• Don't show an error message for a device capability that has not yet been requested by the user. For example, if a social networking site has an option to include location when the user posts messages, but the user has not chosen to share location, don't show an error message when posting messages.

Additional usage guidance

Sample error messages

Reason the device is disabledSample error message format

The user blocked access using the consent prompt or the Settings charm.

"Your <device capability> is currently turned off. To change your <device capability> setting, open the settings charm and tap permissions. Then <enable action> to start using <device capability> again. ”

  • Replace <device capability> with webcam, microphone, location, or text messaging.
  • Replace <enable action> with the action the user needs to take in the UI to reinitialize access the capability, like clicking a button.

The device capability isn't present on the system.

“You do not have the required <device capability> present on your system.”

 

The UI you use to present the message about a disabled device capability depends on whether the device capability is essential to the app. The following examples show how to display device capability messages.

Displaying a flyout or inline text if the device is non-essential

If the sensitive device is not essential to your app, display the message in a flyout at the point of invocation, or in unobtrusive inline text.

For example, if a mapping app has a button for showing the current location, and the user clicks the button when the required device capability is disabled, the app should show the error message in a flyout near the button, or in inline text.

The following screen shot shows an app that displays an error message in flyout. The message reads: "Your location cannot be found. Change your permissions in Settings to allow Maps to access your location. Then restart the app."

Consent prompt in a Windows Store app

Displaying a dialog if the device capability is essential

If an app requires device access for its main function, display an error message using a MessageDialog. For a full sample, see Message dialog sample.

In the screen shot that follows, the Camera app requires access to the webcam and microphone capabilities for its main function, so it displays a message instructing the user to enable the camera capability.

Message to user that location should be enabled

Reference

This table lists API info for disabling and reenabling sensitive device capabilities.

CapabilityInfo on enable and disable
Location

Either the GetGeopositionAsync method or an event handler for the PositionChanged event will trigger a consent prompt.

See the Guidelines for location-aware apps for more info on how to handle user disable and re-enable of location in your app.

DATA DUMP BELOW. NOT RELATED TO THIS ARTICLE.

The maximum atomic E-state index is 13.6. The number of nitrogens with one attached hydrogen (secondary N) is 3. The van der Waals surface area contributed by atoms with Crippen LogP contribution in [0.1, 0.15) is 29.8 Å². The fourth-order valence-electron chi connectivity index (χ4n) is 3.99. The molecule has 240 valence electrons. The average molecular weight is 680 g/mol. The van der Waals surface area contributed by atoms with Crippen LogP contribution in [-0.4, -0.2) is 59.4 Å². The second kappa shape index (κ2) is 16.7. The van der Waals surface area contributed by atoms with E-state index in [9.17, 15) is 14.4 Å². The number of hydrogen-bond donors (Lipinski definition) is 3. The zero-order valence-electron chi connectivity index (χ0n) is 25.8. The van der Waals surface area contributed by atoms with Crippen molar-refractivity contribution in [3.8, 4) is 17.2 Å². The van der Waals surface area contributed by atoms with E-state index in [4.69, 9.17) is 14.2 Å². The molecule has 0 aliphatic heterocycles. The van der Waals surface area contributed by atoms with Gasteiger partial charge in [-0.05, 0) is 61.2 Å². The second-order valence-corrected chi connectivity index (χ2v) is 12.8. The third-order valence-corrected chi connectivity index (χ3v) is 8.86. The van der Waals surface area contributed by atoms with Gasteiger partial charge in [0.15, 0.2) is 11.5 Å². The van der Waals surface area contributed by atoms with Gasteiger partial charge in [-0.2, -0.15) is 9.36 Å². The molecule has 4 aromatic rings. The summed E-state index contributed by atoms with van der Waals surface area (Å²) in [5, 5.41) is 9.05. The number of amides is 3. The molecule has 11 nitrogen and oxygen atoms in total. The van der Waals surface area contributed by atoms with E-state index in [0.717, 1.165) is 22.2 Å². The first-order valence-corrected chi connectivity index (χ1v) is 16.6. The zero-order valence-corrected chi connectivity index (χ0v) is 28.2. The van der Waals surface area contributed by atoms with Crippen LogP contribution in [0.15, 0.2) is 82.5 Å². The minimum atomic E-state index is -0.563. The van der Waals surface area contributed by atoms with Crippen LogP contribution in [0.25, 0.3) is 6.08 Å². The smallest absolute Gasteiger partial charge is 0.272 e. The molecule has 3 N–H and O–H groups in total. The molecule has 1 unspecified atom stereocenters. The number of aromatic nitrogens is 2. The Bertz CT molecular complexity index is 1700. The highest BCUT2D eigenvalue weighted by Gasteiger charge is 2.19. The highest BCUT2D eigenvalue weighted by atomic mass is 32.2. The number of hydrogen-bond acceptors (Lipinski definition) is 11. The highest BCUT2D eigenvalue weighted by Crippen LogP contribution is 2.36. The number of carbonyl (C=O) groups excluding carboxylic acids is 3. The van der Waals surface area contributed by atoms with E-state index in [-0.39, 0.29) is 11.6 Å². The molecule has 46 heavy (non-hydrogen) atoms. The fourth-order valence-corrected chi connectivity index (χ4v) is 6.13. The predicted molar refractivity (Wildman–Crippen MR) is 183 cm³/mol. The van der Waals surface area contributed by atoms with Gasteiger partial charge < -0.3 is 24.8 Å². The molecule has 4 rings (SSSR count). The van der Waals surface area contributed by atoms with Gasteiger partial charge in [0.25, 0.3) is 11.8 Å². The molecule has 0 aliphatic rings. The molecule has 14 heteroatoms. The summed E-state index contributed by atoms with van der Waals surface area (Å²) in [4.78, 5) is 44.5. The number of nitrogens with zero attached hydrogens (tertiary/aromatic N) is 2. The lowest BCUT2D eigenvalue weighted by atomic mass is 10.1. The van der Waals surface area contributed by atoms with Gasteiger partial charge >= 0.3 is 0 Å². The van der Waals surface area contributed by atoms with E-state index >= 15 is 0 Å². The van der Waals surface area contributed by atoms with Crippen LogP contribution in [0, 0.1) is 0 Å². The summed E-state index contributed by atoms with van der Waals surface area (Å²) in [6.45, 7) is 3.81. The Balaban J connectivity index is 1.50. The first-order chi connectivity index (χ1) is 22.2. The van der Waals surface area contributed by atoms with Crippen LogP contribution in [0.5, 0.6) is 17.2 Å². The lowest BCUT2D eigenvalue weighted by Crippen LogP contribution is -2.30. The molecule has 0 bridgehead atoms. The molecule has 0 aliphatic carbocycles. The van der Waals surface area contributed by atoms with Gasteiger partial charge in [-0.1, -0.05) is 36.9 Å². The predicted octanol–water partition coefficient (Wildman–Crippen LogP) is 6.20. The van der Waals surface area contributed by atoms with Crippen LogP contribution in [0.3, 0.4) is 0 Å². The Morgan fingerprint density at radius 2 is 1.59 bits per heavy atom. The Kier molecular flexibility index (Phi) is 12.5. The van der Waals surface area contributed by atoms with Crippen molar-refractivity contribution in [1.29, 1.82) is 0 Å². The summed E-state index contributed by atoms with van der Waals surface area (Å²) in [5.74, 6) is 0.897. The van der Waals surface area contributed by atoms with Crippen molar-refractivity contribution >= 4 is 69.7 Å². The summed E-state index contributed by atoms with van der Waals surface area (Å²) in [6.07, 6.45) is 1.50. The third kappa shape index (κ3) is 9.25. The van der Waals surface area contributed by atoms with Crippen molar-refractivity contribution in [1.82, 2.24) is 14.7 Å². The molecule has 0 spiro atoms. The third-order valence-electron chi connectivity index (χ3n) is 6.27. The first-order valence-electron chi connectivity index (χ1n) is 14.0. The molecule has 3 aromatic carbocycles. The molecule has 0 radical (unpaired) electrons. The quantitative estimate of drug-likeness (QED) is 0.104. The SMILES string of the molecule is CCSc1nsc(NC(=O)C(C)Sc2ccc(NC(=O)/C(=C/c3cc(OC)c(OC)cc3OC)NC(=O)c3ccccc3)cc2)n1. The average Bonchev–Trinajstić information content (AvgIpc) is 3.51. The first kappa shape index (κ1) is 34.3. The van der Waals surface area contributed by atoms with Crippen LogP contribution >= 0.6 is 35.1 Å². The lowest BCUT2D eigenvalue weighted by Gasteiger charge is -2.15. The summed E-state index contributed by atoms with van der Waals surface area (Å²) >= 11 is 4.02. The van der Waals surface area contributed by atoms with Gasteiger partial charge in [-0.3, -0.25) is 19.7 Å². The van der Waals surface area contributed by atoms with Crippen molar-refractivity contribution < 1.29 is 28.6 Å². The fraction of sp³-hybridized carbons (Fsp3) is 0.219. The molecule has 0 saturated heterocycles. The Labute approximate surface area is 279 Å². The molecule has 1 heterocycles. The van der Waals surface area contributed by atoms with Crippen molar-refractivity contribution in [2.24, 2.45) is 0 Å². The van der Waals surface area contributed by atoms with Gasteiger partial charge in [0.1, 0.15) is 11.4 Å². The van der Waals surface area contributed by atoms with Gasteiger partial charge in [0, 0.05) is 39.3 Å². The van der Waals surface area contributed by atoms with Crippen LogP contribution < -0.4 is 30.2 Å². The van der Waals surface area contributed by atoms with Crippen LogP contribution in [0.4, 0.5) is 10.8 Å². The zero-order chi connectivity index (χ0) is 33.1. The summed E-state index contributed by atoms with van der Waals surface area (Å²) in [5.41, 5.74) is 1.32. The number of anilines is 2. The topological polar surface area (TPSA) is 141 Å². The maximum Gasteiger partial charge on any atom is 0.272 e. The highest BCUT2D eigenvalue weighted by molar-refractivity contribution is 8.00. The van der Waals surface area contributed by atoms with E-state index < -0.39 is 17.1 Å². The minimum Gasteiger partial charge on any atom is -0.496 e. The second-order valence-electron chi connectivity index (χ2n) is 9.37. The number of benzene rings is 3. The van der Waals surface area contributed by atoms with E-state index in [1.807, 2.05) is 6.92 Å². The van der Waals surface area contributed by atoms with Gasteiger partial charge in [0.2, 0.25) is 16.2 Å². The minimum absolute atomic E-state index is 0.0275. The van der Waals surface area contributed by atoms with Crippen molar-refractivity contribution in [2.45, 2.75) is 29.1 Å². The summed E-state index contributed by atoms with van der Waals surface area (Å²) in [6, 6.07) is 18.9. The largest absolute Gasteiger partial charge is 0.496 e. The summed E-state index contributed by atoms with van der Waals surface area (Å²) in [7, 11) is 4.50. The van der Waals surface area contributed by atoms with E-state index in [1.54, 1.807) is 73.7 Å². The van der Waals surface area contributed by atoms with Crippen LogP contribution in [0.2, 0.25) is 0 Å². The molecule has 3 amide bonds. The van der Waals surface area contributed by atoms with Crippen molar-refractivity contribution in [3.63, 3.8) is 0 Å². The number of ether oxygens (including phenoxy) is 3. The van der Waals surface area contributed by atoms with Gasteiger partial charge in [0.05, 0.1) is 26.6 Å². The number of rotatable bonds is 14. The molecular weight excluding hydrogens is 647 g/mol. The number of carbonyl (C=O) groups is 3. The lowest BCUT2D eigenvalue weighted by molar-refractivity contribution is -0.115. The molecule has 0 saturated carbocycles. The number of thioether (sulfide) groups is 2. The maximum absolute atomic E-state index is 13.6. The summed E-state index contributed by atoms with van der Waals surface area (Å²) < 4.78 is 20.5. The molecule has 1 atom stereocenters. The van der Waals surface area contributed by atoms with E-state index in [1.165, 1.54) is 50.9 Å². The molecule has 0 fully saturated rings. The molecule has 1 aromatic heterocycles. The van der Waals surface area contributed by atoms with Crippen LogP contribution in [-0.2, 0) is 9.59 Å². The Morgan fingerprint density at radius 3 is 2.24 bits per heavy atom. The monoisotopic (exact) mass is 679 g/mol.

See Detecting geolocation (Windows Store apps using JavaScript and HTML) or Detecting geolocation (Windows Store apps using C#/VB/C++ and XAML) for step-by-step guidance and code examples.

Webcam or Microphone

Apps that use Windows.Media.Capture.CameraCaptureUI.CaptureFileAsync to capture photos or videos from a camera should note the following:

  • Calling Windows.Media.Capture.CameraCaptureUI.CaptureFileAsync triggers a consent prompt the first time the app is run. Windows.Media.Capture.CameraCaptureUI.CaptureFileAsync does not return an error if the webcam capability is turned off. Instead, the Camera Capture UI displays a message that indicates that the webcam capability is turned off.

Apps that use Windows.Media.Capture.MediaCapture to preview or capture audio, video, or photos should address the following issues:

  • The error handlers for the asynchronous methods of MediaCapture receive an E_ACCESSDENIED error if the user did not grant permission, and HRESULT_FROM_WIN32(ERROR_FILE_HANDLE_REVOKED), if permission is revoked.
  • Call InitializeAsync again to access the camera, if the user re-enables access to the webcam after revoking it. For example, if the error handler for a HRESULT_FROM_WIN32(ERROR_FILE_HANDLE_REVOKED) error instructs the user to re-enable the webcam using the settings charm and then to tap a button to restart a video preview. The code behind the button should call InitializeAsync before making any other calls.

See Adding multimedia to your app (Windows Store apps using JavaScript and HTML) or Adding multimedia (Windows Store apps using C#/VB/C++ and XAML) for tutorials on using Windows.Media.Capture.

Apps using the IAudioClient2 interface should note that a call to ActivateAudioInterfaceAsync will trigger a consent prompt.

 

Related topics

For developers (HTML)
DeviceCapability
MessageDialog
App capability declarations
How to manually specify device capabilities in a package manifest
Quickstart: Adding a flyout
For developers (XAML)
DeviceCapability
MessageDialog
App capability declarations
How to manually specify device capabilities in a package manifest
Adding flyouts and menus
Samples
Message dialog sample